The Gospels are reticent about the Resurrection. Having described Our Lord's Passion in relentless detail, they do not describe the Resurrection at all. They simply explain how Jesus's disciples found out about it. The tomb was empty; the stone had been moved -- after Jesus had gone -- to show that Jesus had gone.
Some apocryphal gospels do attempt to describe the Resurrection. Their accounts fall flat. Many artists in the West have tried to paint the Resurrection. Their images do not do justice to the event. Some show the stone moved to let Jesus out. Some show him climbing out of the tomb still looking half-dead.
Clearly, Our Lord's Resurrection is harder to depict than his Passion. That's not because it is more unfathomable. It is not surprising that a martyr should be rewar¬ded by resurrection -- well before Jesus's birth, the Jews had come to realise that fact about God's justice. If we recall who this martyr is, the Resurrection is not surprising at all. It is not surprising that God should live. It is surprising that God should die.
Mark's Gospel reaches its climax when Jesus dies, and a human being can at last proclaim Jesus as the Son of God. John spells it out: when Jesus accomplishes his Father's work, he is revealed as the Son -- indeed as YHWH. 'When you have lifted up the Son of Man, then you will know that I AM HE.' By dying, Jesus reveals the Father: once he has embarked on his Passion, Jesus can say of the Father, 'From now on you know him and have seen him.' When he bowed his head in death, Jesus 'handed over the Spirit' and from his midst flowed rivers of living water. At his death Jesus could claim: 'It is accomplished.'
At Easter we celebrate the greatest event of all time: God's death on the Cross. The Prefaces for Easter say it is especially right to eulogise God 'at this season when Christ our Pasch is sacrificed.' We celebrate Jesus's death -- as victory -- at Easter.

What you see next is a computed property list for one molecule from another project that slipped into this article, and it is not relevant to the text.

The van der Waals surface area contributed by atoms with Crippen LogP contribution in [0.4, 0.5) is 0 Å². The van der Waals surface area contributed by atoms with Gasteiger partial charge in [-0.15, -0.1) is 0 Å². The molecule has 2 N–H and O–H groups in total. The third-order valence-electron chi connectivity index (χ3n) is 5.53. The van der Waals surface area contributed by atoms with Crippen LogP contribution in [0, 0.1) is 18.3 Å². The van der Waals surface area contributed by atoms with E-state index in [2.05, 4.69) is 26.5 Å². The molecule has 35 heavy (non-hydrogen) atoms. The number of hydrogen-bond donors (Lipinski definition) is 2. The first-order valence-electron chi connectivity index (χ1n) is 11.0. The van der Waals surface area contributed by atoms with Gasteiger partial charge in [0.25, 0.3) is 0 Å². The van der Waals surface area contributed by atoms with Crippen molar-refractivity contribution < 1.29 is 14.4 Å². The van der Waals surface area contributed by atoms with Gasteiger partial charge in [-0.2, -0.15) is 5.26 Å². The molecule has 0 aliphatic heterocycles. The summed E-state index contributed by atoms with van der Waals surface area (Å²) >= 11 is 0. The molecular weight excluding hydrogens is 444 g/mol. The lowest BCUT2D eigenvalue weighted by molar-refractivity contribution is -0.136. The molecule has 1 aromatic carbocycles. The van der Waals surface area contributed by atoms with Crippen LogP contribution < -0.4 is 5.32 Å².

Of course we also celebrate Jesus's Resurrection in this season, and journey toward Pentecost -- the completion of the paschal mystery, the public coming of the Spirit, all of whose comings throughout history were won by Jesus's sacrifice.
That sacrifice is the most momentous of events. But it is the Resurrection that we cannot properly depict. For Jesus did not come back to life. Lazarus came back, and was let out of his tomb. Jesus went ahead into a new and higher life -- better, he established the new and higher life we call Heaven.
Wiser artists in the West did not show Jesus climbing out of the tomb. They showed the tomb still sealed -- or the women looking into the empty tomb -- and Jesus above, in the mandorla of light that symbolises eternal life. He does not belong to this world any more. He is the First-Fruits of a new world.
Until we catch up with Jesus, we must be like the Beloved Disciple who saw the cloths, saw and believed. His faith leapt up from the springboard of evidence, to grasp what we cannot yet look on.
Of course, Jesus did reveal himself to his disciples after his Resurrection -- but always veiling his glory, and accommodating himself to our pilgrim state, as he still does in his Sacraments.
We cannot yet bear to look on Jesus's risen glory. Nor can we bear to look on the full splendour of our lives, conformed as they have been to Jesus. He has died; we have entered into his sacrifice through Baptism, Confirmation, and perhaps Marriage or Ordination; we keep entering into it through Penance and the Holy Eucharist. 'You have died, and your life is hid with Christ in God.'
Our lives are like an upside-down iceberg. Most is invisibly immersed in the ocean of Heaven. Only the tip hangs down into this world, showing its true grandeur when we imitate Jesus's self-giving love. The glistening oil that anoints the sick is a pledge of future visible conformity to Christ Risen. Then we will bear to look on him.
We cannot depict what we shall be like when we 'appear with him in glory'. But the really unfathomable change has already been wrought in us. God died; after that it was only natural that he should rise. If we have died with him in Baptism, and if we keep on dying with him by celebrating the Eucharist and living the love it shows us, then it is only natural that we should rise with him.